Stratify Customer Complaints by Customer Type
Customer complaints are a daily reality, even for the companies that offer the best customer support. No company will ever be able to please everyone, but the companies that come the closest are those who understand that the company can never really be “right” and the customer “wrong” if the organization wants to retain that customer. The expression “The customer is always right” is frequently embraced by successful organizations and call center management.
Of course, customers DO sometimes get it wrong even if companies can’t say so. But they’re frequently right, and every successful organization needs a set of guidelines to determine how seriously to take complaints and how far forward to carry them. After all, some of these complaints may yield clues to gaps in business processes that need to be fixed. It helps to classify the complaints into “buckets,” according to Forbes’ Micah Solomon.
“Once you’ve done everything you can to pacify and appease this customer, the strategic question arises of whether their feedback should affect the way you do business in the future,” he wrote. “To answer this question, you’ll need to segment complaining customers into discrete groups, with the goal of understanding who is giving the feedback, and, therefore, what that feedback’s potential utility may be.”
Solomon recommends building three classifications for customers.
Mainstream customers, whose sensibilities and actions could be classified as “reasonable” or in line with a majority of your customers. These are people who get angry or upset over very reasonable issues, such as malfunctioning products, late shipping dates or overcharges.
Hypersensitive customers, who obsess over small details that most people don’t care about. (“The text on the instruction leaflet is a different color from last time I bought it” or “Exactly how many minutes is your broccoli steamed for?”)
Clueless customers or “shouldn’t be customers.” Micah notes that these are people whose responses and expectations are way outside the norm. This is the hotel guest who complains that the room’s furniture arrangements are messing with his energy vibrations, or the majority of restaurant customers who send wine back for being “corked.”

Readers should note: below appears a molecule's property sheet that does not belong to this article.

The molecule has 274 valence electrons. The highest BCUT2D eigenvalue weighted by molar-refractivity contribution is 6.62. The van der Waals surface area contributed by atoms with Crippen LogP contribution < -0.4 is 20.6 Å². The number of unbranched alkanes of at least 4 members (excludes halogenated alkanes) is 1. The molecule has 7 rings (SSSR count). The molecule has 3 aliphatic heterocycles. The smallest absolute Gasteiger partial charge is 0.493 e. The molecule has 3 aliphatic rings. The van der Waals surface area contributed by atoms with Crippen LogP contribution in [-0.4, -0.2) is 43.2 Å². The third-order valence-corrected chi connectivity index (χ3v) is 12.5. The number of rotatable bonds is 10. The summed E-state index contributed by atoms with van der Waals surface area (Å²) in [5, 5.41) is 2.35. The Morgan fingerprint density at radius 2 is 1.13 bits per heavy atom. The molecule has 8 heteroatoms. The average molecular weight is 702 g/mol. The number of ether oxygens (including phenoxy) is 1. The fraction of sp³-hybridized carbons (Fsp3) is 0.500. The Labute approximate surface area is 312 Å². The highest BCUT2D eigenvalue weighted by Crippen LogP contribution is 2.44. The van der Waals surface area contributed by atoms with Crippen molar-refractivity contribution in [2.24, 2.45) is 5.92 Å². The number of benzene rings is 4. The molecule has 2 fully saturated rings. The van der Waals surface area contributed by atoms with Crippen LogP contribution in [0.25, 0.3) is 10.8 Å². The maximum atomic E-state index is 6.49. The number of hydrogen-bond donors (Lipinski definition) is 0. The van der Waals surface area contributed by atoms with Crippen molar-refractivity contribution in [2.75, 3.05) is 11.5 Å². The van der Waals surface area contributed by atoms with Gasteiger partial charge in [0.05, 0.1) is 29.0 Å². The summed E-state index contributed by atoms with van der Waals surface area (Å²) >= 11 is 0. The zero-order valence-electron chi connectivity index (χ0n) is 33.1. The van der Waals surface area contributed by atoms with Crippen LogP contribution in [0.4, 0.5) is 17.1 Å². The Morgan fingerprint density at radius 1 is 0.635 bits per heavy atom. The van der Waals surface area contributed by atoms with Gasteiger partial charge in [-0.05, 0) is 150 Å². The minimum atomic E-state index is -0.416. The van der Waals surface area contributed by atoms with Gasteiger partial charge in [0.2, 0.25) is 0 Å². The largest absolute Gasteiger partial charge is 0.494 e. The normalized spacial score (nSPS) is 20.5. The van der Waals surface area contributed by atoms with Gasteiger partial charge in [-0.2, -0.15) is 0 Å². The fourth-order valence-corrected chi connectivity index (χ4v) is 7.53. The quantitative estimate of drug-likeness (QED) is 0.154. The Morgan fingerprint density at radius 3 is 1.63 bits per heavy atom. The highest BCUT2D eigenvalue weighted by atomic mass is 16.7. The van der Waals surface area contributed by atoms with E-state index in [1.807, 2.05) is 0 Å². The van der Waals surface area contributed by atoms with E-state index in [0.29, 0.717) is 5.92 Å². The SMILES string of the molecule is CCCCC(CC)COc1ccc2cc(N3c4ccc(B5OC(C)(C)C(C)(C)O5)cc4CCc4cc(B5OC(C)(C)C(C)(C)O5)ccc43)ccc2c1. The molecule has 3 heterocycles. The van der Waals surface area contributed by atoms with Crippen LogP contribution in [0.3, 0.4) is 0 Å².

Obviously, it’s the first category of customers whose complaints need to be examined most closely. These are the people your business relies on. The second category, however, may also need some attention, since a single bad review can have reverberations that affect your mainstream customers.
“First, even though these customers are more sensitive than most, less-sensitive customers may be experiencing the same flaws in your operation at a sub-threshold level,” wrote Solomon. “Second, not every sensitive customer, hyper- or otherwise, is going to complain. This type of customer is used to being dismissed out of hand, and may now strive to avoid the risk of sounding unreasonable.”
And the third type of customer? While you may not want to spend too much time budgeting better chi in your future decorating schemes, it’s worth making an effort at the moment to at least pacify this type of customer.
“All customers, even the most clueless, deserve immediate pacification; don’t rebut them and tell them that the wine isn’t corked; get them some other kind of wine that’s more to their taste, and sell the rejected-but-delicious wine by the glass as a boon for your more-discerning customers,” wrote Solomon.
Edited by Stefania Viscusi